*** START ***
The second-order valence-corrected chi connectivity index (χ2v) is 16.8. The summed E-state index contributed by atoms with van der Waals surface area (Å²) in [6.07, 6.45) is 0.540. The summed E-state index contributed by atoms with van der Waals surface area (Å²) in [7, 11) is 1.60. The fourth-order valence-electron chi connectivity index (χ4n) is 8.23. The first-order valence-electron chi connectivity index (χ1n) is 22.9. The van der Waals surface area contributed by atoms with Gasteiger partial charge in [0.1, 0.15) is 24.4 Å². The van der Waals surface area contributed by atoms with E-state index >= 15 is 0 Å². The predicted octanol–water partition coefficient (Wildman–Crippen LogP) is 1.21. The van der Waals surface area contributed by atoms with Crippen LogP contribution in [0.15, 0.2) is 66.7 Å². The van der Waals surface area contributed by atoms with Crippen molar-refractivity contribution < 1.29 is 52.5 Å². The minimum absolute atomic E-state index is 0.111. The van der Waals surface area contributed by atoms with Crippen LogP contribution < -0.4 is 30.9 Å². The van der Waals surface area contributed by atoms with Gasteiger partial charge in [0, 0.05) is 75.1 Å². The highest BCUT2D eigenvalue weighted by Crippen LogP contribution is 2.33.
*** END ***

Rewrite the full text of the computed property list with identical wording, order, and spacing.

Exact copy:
The second-order valence-corrected chi connectivity index (χ2v) is 16.8. The summed E-state index contributed by atoms with van der Waals surface area (Å²) in [6.07, 6.45) is 0.540. The summed E-state index contributed by atoms with van der Waals surface area (Å²) in [7, 11) is 1.60. The fourth-order valence-electron chi connectivity index (χ4n) is 8.23. The first-order valence-electron chi connectivity index (χ1n) is 22.9. The van der Waals surface area contributed by atoms with Gasteiger partial charge in [0.1, 0.15) is 24.4 Å². The van der Waals surface area contributed by atoms with E-state index >= 15 is 0 Å². The predicted octanol–water partition coefficient (Wildman–Crippen LogP) is 1.21. The van der Waals surface area contributed by atoms with Crippen LogP contribution in [0.15, 0.2) is 66.7 Å². The van der Waals surface area contributed by atoms with Crippen molar-refractivity contribution < 1.29 is 52.5 Å². The minimum absolute atomic E-state index is 0.111. The van der Waals surface area contributed by atoms with Crippen LogP contribution < -0.4 is 30.9 Å². The van der Waals surface area contributed by atoms with Gasteiger partial charge in [0, 0.05) is 75.1 Å². The highest BCUT2D eigenvalue weighted by Crippen LogP contribution is 2.33.